- - Wednesday, August 19, 2015


BELFAST, Northern Ireland — Since his party’s impressive election victory in May, Prime Minister David Cameron is moving quickly to fulfill his campaign promise to ensure welfare benefits are no longer a way of life for many of his fellow citizens.

Instead of open-ended benefits for the unemployed, the government, beginning in April 2017, will require young people between 18 and 21 who don’t have jobs but are collecting welfare, to attend three-week “boot camps” to prepare them for work in a rapidly improving economy. If they refuse, they will be denied benefits if they are unemployed for six months.

According to the United Kingdom’s Daily Mail, “Six million Britons are living in homes where no one has a job and benefits are a way of life.” In 2008 the newspaper reported on families where no one has worked for three generations. Some are offended at the suggestion they should work. One family interviewed by the Mail claimed the equivalent of $50,000 a year in benefits. Jean Thompson hasn’t worked in 40 years. She and nine other members of her family live in a three-bedroom house and think the government should upgrade them to a 10-bedroom home. In Britain, such beneficiaries are called “shameless families.” This is the bad fruit produced by welfare addiction.

The conservative government wants to end the cycle by making sure the next generation doesn’t fall into the benefits trap. In addition to boot camps, it is proposing to create 3 million new apprenticeships by 2020, which will allow for on-the-job training.

The entitlement attitude is also deeply rooted in the United States. This week, The Washington Post reported on a New York family it says makes $497,911 annually, but pays just $1,574 a month for a three-bedroom apartment subsidized by taxpayers. In Los Angeles, reports the Post, five people have lived in public housing since 1974. They made $204,784 last year, but paid only $1,091 a month in rent. In Oxford, Nebraska, a tenant with assets of $1.6 million last year paid $300 a month for a one-bedroom public housing apartment.

The Department of Housing and Urban Development won’t evict any of these people, says the newspaper, because “its policy doesn’t require over-income tenants to leave, the agency’s inspector general found. In fact, it encourages them to stay in public housing.” The candidates campaigning for president should be asked about this outrageous waste of taxpayer money and how they plan to stop it.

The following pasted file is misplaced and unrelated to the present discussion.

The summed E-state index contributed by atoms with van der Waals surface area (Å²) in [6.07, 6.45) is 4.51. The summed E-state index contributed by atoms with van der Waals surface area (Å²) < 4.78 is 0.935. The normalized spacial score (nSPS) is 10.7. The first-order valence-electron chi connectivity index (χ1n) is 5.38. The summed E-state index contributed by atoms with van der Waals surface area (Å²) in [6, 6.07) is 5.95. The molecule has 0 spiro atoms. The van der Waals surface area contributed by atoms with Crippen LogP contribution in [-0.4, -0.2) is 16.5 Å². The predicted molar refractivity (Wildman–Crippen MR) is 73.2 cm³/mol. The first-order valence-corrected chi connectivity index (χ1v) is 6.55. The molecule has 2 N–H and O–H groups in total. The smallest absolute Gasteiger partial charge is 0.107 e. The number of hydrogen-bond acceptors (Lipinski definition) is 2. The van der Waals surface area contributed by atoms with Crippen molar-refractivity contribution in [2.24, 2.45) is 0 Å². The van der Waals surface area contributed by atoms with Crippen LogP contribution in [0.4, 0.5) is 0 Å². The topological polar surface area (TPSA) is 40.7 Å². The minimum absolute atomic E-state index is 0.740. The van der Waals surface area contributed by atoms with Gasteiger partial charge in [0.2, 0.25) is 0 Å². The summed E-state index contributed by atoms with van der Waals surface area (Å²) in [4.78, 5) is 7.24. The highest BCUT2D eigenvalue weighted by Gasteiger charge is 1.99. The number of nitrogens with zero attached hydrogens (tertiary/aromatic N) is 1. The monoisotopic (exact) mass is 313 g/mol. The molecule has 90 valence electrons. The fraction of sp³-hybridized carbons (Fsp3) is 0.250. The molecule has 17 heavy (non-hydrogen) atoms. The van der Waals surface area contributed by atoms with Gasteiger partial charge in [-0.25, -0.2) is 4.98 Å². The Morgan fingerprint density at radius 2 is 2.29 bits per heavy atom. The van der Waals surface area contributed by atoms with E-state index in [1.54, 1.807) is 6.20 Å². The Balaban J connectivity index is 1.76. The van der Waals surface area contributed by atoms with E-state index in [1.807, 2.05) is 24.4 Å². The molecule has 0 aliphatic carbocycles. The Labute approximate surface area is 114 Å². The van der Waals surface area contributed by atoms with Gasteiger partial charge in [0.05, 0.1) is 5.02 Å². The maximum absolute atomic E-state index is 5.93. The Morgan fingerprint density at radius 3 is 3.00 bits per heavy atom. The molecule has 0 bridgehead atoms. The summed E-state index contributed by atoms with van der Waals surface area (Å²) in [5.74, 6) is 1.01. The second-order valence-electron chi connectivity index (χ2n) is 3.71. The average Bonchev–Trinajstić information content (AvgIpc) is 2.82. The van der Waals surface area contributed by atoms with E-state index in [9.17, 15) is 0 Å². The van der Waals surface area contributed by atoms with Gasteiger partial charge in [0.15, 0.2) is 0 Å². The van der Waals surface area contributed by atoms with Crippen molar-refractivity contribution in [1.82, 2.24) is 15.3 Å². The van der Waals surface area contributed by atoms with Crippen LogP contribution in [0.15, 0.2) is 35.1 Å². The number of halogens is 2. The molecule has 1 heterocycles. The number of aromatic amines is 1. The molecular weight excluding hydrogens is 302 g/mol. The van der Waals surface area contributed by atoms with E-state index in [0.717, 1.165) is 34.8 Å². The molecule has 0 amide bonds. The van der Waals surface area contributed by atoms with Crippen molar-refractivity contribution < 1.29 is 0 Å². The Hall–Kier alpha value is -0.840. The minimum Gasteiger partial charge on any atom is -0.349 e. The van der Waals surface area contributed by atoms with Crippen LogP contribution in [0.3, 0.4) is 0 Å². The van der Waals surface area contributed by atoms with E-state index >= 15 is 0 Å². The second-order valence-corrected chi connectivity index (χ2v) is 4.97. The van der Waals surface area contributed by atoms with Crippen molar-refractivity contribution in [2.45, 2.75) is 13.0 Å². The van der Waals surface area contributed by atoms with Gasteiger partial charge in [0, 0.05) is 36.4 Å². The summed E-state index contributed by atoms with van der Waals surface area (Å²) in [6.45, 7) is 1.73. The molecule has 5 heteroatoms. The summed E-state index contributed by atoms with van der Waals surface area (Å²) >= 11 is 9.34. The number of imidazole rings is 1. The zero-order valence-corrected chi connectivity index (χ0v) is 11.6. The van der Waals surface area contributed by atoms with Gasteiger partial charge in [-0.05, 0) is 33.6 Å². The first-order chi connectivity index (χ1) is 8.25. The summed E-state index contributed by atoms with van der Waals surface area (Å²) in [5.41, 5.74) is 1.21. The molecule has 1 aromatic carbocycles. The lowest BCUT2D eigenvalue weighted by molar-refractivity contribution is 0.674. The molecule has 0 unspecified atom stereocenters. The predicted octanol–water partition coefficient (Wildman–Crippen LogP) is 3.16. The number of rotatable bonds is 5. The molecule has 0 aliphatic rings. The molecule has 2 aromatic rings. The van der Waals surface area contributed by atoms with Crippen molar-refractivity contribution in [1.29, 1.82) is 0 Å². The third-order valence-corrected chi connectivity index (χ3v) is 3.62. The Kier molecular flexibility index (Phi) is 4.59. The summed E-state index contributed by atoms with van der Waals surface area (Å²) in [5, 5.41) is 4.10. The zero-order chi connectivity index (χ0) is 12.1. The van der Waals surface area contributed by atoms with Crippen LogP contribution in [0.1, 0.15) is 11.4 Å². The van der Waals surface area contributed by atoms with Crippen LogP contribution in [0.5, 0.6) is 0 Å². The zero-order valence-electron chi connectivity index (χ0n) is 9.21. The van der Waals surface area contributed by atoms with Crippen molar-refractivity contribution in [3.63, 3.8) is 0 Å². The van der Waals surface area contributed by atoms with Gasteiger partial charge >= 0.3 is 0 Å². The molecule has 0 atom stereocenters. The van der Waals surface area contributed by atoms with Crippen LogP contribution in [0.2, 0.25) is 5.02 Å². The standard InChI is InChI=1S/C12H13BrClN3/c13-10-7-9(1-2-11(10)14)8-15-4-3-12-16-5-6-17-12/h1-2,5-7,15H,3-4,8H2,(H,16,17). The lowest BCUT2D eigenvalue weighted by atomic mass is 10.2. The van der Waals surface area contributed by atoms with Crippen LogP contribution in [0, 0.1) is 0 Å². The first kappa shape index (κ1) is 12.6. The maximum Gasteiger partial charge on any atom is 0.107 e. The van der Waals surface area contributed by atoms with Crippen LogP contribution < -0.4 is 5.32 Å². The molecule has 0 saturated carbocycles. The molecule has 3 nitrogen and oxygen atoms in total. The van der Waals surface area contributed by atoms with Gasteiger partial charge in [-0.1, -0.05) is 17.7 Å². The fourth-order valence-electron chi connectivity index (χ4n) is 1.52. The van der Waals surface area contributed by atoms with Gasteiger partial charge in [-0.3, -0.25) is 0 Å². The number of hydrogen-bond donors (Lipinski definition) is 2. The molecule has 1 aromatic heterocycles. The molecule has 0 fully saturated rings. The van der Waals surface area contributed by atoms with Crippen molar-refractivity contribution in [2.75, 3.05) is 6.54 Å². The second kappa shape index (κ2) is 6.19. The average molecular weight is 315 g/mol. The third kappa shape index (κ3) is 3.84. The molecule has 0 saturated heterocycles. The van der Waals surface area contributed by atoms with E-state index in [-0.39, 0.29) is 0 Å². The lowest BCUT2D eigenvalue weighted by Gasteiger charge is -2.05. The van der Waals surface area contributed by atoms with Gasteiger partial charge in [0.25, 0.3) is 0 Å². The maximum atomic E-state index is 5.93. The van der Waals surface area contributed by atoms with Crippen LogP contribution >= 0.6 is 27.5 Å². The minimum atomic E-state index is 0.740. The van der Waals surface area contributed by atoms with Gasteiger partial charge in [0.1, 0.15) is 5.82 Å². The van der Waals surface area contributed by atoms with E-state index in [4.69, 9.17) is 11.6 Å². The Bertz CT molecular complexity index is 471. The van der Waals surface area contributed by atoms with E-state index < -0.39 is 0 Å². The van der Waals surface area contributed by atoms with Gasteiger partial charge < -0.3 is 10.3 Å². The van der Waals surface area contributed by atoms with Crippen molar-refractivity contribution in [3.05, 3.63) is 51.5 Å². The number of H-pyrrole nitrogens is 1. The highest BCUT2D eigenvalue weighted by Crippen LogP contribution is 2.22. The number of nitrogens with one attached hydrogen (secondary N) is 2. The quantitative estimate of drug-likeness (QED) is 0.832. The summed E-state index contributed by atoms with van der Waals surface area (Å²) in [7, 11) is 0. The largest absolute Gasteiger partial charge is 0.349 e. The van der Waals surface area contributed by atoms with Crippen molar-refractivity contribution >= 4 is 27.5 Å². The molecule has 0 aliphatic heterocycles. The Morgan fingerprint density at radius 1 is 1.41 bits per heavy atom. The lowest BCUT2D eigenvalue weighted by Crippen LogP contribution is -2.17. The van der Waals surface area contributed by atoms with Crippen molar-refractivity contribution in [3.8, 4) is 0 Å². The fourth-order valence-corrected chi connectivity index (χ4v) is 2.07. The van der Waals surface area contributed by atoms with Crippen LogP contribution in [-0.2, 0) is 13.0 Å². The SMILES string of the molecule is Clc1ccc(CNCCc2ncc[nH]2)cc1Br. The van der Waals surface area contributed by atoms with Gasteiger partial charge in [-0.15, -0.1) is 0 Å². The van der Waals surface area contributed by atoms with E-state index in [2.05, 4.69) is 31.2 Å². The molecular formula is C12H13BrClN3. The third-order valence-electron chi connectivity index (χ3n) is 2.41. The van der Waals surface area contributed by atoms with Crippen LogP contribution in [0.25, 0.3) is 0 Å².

When welfare reform was debated in the United States in the mid-‘90s, opponents argued people would starve in the streets if their benefits were cut off. Welfare reform passed a Republican Congress and when President Clinton realized a veto could not be sustained, he signed it. By all accounts, people did not starve.

Rebecca Blank, who was a member of President Clinton’s Council on Economic Advisers, studied the results of welfare reform. An initial skeptic, she found the welfare rolls “dropped to their lowest level in 30 years incomes rose, and earnings increases were larger than welfare benefit declines. The average income for single moms was around $18,000 from the mid-1980s through the mid-1990s. Between 1995 and 2001, it rose to nearly $23,000. Poverty rates among single-mother households fell to historically low levels by the late 1990s.”

In other words, people found jobs when they realized the gravy train would no longer stop at their door. The threat of an empty stomach does wonders for motivation.

The United States should follow the British model and establish its own boot camps for the unemployed. Of course, jobs have to be available and those will materialize only after burdensome taxes are cut (bringing jobs back from overseas and encouraging job creation at home), unnecessary regulations are repealed and the consequences of Obamacare, which have likely led to layoffs and people forced to take part-time jobs, are mitigated.

Cal Thomas is a nationally syndicated columnist. His latest book is “What Works: Common Sense Solutions for a Stronger America” (Zondervan, 2014).

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